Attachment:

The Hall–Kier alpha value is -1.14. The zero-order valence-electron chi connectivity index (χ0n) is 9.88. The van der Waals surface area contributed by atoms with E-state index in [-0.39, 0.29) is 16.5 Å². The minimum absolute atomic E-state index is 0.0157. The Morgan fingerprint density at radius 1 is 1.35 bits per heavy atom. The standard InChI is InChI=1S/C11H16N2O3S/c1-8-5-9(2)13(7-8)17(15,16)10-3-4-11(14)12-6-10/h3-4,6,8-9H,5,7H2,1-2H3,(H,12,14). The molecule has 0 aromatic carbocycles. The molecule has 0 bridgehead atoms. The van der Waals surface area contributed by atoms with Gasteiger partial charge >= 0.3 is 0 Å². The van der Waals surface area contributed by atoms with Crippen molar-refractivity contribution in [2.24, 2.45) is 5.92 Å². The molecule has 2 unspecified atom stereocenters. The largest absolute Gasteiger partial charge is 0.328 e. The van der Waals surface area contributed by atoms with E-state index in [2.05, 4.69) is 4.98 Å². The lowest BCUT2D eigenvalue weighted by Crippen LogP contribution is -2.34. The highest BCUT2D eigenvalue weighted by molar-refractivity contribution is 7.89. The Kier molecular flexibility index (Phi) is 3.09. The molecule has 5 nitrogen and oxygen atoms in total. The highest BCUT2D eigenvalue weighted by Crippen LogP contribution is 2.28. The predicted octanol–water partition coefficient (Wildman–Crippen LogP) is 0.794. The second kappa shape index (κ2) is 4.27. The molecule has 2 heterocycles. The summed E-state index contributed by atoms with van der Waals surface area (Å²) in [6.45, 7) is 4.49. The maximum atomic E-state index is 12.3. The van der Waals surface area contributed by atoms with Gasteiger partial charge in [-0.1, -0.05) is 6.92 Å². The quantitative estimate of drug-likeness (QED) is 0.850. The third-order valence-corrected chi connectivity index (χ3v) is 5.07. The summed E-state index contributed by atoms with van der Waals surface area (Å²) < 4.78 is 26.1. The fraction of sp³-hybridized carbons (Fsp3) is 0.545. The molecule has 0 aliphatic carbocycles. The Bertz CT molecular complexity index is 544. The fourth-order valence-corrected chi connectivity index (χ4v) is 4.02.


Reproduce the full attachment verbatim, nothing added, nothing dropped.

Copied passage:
The Hall–Kier alpha value is -1.14. The zero-order valence-electron chi connectivity index (χ0n) is 9.88. The van der Waals surface area contributed by atoms with E-state index in [-0.39, 0.29) is 16.5 Å². The minimum absolute atomic E-state index is 0.0157. The Morgan fingerprint density at radius 1 is 1.35 bits per heavy atom. The standard InChI is InChI=1S/C11H16N2O3S/c1-8-5-9(2)13(7-8)17(15,16)10-3-4-11(14)12-6-10/h3-4,6,8-9H,5,7H2,1-2H3,(H,12,14). The molecule has 0 aromatic carbocycles. The molecule has 0 bridgehead atoms. The van der Waals surface area contributed by atoms with Gasteiger partial charge >= 0.3 is 0 Å². The van der Waals surface area contributed by atoms with Crippen molar-refractivity contribution in [2.24, 2.45) is 5.92 Å². The molecule has 2 unspecified atom stereocenters. The largest absolute Gasteiger partial charge is 0.328 e. The van der Waals surface area contributed by atoms with E-state index in [2.05, 4.69) is 4.98 Å². The lowest BCUT2D eigenvalue weighted by Crippen LogP contribution is -2.34. The highest BCUT2D eigenvalue weighted by molar-refractivity contribution is 7.89. The Kier molecular flexibility index (Phi) is 3.09. The molecule has 5 nitrogen and oxygen atoms in total. The highest BCUT2D eigenvalue weighted by Crippen LogP contribution is 2.28. The predicted octanol–water partition coefficient (Wildman–Crippen LogP) is 0.794. The second kappa shape index (κ2) is 4.27. The molecule has 2 heterocycles. The summed E-state index contributed by atoms with van der Waals surface area (Å²) in [6.45, 7) is 4.49. The maximum atomic E-state index is 12.3. The van der Waals surface area contributed by atoms with Gasteiger partial charge in [-0.1, -0.05) is 6.92 Å². The quantitative estimate of drug-likeness (QED) is 0.850. The third-order valence-corrected chi connectivity index (χ3v) is 5.07. The summed E-state index contributed by atoms with van der Waals surface area (Å²) < 4.78 is 26.1. The fraction of sp³-hybridized carbons (Fsp3) is 0.545. The molecule has 0 aliphatic carbocycles. The Bertz CT molecular complexity index is 544. The fourth-order valence-corrected chi connectivity index (χ4v) is 4.02.